14. Connecting with teens. I haven’t been spending enough one-on-one time with my three older children (ages 19, 16, and 14). Tuesday evenings this summer are now reserved for time with my teens in rotation — whether that means going out for a decaf cappucino at Starbucks with the oldest, a music-blasting joy ride with my 16-year-old, or staying in for pedicures and a movie with my daughter. (Photo credit.)
  15. Taking pictures. I love photography, but I don’t know enough about the finer points and I feel like my lack of technical knowledge is holding me back. I’d like to make some time to begin reading through an excellent guidebook that my husband bought for me a couple of years ago. (Photo credit.)
  16. Keeping house. Don’t laugh. I actually like a lot of things related to domestic chores. In addition to mindfully enjoying the regular, daily tasks, I’d like to get to a few of the things on my household project list.
  17. Studying Buddhism. I find that I need to take notes from the books I’m reading, which usually means reading the book once through while making a few notes in the margins and then going back through the whole book again, page by page, to put all the pieces together. I also find that writing out notes longhand helps me “learn” and remember more effectively. (Photo credit.)
  18. Blogging. I hope to get back to writing at least one personal blog post a week, in addition to posting the usual items from our wonderful community of creative mothers and sharing at our Facebook page.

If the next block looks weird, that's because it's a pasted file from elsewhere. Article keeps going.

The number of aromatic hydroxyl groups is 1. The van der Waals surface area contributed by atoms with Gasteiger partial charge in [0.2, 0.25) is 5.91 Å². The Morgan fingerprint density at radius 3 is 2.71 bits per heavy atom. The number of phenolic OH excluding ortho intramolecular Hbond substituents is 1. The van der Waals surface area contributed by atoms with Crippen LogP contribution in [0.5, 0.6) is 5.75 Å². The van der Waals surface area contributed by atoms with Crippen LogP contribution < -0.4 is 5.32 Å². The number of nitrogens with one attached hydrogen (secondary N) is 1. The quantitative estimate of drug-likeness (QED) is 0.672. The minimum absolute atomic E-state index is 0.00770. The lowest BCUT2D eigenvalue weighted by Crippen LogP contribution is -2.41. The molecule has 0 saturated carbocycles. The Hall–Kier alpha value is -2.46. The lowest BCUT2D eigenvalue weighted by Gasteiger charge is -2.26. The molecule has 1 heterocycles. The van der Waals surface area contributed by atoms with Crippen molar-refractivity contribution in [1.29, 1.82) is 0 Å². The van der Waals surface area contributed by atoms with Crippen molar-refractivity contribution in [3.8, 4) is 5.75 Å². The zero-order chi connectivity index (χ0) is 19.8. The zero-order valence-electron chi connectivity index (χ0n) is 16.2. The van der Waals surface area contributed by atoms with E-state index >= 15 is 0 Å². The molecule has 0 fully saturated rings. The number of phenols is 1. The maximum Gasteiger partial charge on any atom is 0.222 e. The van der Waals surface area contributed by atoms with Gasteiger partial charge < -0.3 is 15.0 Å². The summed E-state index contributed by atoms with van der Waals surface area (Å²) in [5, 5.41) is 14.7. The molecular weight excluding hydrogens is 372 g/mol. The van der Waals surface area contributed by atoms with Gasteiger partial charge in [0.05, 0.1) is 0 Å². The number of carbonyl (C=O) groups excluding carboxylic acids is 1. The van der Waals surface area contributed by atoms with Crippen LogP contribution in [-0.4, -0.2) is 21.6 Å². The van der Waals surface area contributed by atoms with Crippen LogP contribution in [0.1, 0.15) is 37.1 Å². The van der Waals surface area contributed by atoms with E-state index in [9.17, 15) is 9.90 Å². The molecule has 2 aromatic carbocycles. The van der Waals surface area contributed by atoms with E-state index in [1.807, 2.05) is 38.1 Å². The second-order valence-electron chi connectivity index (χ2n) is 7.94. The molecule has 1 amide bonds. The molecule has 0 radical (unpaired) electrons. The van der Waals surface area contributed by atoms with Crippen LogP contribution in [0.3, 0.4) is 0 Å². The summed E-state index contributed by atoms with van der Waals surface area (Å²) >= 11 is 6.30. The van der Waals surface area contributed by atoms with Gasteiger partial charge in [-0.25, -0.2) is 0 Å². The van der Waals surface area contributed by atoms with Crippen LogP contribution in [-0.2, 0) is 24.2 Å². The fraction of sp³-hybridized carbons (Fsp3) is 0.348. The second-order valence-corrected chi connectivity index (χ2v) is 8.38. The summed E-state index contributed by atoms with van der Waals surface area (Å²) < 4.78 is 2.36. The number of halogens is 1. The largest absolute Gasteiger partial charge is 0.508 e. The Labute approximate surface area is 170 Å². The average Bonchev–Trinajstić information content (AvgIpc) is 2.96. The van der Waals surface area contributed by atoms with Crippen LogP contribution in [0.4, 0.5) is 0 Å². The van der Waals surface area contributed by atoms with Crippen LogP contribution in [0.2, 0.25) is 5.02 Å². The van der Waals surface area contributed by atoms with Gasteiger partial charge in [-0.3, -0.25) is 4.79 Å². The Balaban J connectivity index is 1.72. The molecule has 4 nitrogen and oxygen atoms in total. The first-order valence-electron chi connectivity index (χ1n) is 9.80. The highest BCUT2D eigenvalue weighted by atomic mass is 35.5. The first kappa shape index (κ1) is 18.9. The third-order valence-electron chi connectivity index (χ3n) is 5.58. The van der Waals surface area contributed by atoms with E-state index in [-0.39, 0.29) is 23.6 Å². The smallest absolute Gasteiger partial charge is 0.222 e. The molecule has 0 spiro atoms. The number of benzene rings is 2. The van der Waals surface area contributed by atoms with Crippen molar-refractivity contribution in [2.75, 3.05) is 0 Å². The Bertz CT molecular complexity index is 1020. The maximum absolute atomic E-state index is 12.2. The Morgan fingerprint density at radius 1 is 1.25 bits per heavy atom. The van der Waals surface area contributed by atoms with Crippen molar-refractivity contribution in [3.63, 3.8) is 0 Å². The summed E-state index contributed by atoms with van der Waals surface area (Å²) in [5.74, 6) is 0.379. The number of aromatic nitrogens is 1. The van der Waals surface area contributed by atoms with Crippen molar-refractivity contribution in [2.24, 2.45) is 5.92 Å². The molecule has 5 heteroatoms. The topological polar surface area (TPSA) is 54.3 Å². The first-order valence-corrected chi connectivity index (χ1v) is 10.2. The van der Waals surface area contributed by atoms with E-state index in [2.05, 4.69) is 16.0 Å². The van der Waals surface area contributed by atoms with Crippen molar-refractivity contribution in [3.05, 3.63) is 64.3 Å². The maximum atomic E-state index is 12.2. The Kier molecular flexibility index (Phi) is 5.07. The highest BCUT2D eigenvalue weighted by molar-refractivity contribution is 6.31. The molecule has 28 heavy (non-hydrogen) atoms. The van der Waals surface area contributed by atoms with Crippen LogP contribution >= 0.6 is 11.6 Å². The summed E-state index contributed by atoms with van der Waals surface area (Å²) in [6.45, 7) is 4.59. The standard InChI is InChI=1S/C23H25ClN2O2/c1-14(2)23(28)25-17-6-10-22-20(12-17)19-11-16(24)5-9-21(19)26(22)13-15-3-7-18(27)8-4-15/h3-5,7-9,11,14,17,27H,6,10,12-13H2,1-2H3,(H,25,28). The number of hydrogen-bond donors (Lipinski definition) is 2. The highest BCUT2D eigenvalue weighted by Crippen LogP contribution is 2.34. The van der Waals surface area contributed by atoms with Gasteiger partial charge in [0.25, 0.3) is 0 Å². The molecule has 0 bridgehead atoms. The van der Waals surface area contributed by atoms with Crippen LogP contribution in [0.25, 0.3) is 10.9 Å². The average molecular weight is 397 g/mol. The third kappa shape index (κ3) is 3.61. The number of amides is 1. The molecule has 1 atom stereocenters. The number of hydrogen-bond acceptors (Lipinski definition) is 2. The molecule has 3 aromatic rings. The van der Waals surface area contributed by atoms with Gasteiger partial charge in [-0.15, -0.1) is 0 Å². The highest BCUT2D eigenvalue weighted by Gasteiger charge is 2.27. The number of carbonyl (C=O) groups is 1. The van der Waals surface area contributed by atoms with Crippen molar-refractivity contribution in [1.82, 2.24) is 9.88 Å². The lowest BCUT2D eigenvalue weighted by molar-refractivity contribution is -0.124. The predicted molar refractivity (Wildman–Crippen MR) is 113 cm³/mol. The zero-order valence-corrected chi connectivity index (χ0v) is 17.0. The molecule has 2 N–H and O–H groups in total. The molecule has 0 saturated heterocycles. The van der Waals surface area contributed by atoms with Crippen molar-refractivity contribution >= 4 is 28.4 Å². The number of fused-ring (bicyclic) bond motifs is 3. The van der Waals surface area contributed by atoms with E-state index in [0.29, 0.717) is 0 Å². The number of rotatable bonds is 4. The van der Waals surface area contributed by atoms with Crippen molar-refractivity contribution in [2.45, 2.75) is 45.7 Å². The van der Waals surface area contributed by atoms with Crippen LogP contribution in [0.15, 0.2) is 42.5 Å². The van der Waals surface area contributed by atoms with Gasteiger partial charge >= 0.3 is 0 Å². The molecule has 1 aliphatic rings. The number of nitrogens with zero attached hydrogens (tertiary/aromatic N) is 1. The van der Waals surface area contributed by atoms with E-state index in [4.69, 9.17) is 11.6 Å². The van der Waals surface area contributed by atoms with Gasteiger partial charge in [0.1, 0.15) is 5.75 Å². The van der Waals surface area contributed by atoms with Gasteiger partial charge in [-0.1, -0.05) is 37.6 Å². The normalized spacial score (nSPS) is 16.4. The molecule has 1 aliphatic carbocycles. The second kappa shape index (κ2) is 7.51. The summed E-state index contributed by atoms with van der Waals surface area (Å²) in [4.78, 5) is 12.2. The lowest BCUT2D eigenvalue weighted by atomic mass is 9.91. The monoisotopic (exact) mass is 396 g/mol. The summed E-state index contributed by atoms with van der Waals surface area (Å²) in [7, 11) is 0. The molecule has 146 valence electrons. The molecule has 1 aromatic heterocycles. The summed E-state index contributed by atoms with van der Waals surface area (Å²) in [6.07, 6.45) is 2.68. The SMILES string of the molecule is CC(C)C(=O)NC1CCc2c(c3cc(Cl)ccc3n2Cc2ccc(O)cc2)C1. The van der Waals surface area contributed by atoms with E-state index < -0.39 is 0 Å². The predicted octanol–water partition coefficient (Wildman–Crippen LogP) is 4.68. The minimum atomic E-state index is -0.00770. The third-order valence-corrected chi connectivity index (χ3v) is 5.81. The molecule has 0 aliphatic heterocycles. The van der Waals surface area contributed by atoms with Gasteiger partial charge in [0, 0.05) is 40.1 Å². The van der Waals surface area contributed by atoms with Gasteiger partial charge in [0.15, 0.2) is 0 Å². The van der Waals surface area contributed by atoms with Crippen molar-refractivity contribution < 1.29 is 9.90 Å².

The list is long, but I have to keep in mind that I’m already doing a bunch of these things. I’m grateful for that; grateful for being able to do so many things that I enjoy and spending so much time with my family. This summer feels like an unprecedented opportunity in many different ways.

How about you? Have you thought about your summer in macro and micro terms? Are your “plans” as simple as “relax and enjoy” or do you have something more elaborate in mind? If anyone has created or intends to create a list — or even a vision board, digital or handmade — please share.

Cathy: The Universe works in mysterious ways

I will kvetch no more — this week anyway — as after my last two days of considering every option and feeling like I had none left, suddenly:

a friend offered to barter my tutoring her 13-year-old daughter for watching my 2-year-old daughter on writers’ group days.  So I don’t need to find and pay for immediate daycare just so I can have a few hours of writing and critique time a couple of times a month.


drumroll, please…..

Honey’s cousin needs some of Honey’s professional expertise on a public speaking gig in Colorado in a couple of weeks. And he offered to let me tag along, too. I will go to his public speaking gig, but largely, I am going to blissfully sit in my hotel room, without any interruptions and edit the bejeez out of my manuscript on Honey’s laptop!!!

and Grandma offered to watch the kids for that weekend.

I hope I didn’t die, because this sure feels like heaven.

[slightly edited crosspost from musings in mayhem]

Kelly: Memory Making for Mermaids